An Applebee’s franchisee channels its staff’s creativity with a competition designed to boost employee morale and community engagement.
When executives at The Rose Group, a restaurant franchise company in Newtown, Pennsylvania, noticed the staff at their 56 Applebee’s restaurants were using the restaurant’s ingredients to invent meals of their own during breaks, they decided to channel all that creativity toward a franchise-wide cooking competition.
The Top Apple Chef Competition, which is in its sixth year, is open to all staff in both the front and back of the house, though they see more cooks than servers competing. The first level takes place in each of the restaurants, where the employees and managers vote to determine which staff member will be going on to round two. These store champions go on to the district finals, where one finalist is chosen from each of the eight districts. These finalists then represent their district at the Top Apple Chef Finals Competition.
At the finals, which take place at the Newtown Applebee’s, contestants take turns cooking several plates of their creations in the kitchen and then presenting them to the judges. Family, friends, and regulars often attend to watch; once the judges have tasted the food, they share it with the spectators and other contestants. It’s like a Food Network program, minus the acerbic judges and crying contestants.
Competitors need more than a great-tasting recipe to become a Top Apple Chef. The judges interview all contestants to learn their motivation, their inspiration, and their cooking experience. Contestants also provide a worksheet with a cost breakdown and a suggested menu price, and they must be able to create the dishes within Applebee’s ticket time standard of 14 minutes. Dishes that are quick to prepare and that offer value have an advantage over slower and more expensive recipes.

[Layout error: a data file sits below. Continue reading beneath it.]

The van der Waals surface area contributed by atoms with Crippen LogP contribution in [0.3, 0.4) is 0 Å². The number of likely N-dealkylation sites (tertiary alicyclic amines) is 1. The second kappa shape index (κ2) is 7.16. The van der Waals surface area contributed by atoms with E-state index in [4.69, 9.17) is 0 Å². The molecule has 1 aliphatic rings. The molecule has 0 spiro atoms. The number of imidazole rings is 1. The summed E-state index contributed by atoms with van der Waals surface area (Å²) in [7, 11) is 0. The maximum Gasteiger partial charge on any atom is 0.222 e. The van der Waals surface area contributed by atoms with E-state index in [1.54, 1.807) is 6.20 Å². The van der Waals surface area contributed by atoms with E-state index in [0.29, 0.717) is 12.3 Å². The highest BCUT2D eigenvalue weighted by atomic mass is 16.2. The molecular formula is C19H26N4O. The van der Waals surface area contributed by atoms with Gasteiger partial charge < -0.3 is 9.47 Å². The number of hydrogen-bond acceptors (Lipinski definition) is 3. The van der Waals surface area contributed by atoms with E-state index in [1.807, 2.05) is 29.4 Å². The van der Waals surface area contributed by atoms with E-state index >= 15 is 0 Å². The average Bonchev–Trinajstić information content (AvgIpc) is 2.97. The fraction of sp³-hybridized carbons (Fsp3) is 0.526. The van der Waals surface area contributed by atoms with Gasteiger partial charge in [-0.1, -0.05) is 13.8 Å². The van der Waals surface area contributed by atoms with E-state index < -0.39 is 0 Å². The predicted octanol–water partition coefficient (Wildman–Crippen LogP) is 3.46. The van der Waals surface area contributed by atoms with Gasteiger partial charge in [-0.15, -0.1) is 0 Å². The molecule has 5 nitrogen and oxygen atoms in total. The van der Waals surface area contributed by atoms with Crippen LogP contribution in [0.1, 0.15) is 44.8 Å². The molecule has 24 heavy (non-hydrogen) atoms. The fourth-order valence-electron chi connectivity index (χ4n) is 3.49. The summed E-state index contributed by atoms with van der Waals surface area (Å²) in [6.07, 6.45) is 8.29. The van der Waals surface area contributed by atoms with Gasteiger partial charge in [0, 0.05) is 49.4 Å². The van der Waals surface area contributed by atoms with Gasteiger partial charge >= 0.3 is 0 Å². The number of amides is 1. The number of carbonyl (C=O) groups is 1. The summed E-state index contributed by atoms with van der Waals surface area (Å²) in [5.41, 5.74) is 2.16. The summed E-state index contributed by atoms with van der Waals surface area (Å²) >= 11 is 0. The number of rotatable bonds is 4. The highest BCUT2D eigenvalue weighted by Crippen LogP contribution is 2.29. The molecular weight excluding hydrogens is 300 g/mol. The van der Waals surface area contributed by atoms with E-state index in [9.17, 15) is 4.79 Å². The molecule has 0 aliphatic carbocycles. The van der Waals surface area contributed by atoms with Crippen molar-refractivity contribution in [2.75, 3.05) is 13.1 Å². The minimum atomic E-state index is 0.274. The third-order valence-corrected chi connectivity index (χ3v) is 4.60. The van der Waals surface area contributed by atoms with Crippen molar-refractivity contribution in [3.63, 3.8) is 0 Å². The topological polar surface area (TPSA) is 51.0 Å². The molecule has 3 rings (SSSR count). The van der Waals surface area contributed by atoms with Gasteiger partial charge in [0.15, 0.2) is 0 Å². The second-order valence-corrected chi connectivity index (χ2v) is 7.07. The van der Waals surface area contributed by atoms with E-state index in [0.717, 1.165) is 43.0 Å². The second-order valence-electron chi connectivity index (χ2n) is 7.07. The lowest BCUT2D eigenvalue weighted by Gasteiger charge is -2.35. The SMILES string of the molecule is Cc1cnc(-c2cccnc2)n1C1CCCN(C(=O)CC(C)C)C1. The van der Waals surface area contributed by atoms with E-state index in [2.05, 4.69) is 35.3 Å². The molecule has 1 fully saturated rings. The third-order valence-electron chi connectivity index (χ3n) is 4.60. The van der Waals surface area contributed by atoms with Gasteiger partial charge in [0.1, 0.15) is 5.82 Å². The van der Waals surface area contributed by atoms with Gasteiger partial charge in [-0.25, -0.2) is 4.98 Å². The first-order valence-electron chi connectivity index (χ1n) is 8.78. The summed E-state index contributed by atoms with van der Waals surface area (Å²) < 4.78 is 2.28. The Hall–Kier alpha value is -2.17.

In addition, contestants are required to use approved products that are already available in the restaurants—no bringing in exotic spices or unusual vegetables. This rule led to a conundrum one year when a contestant created pancake-battered french fries with amped-up ketchup, using batter from the flapjack fundraisers Applebee’s allows charities to hold in its restaurants on weekend mornings. “The fries were phenomenal,” says Jeff Warden, CEO of The Rose Group. “There was a long delay because everyone was grabbing fries and the [contestant] had to go back and make more. The question was whether that [entry] was within the rules because we don’t serve pancakes … but we do. So he went on to the next level.”
Besides the opportunity to win prizes—all finalists receive a specialty chef knife, a cash prize, and an engraved plaque—a big bonus for the staff is that they get to show off their passion and creativity, and experiment with new techniques and equipment. “We now have the new wood-fired grill, and contestants were motivated to have that to play around with,” Warden says. In fact, many of the finalists’ entries this year involved the grill, including the Butcher’s Steak Salad that nabbed the top prize for Manuel “Alex” Castelan of the Wyomissing, Pennsylvania, Applebee’s. The wood-fired kebabs that came in second place also made use of the new grills.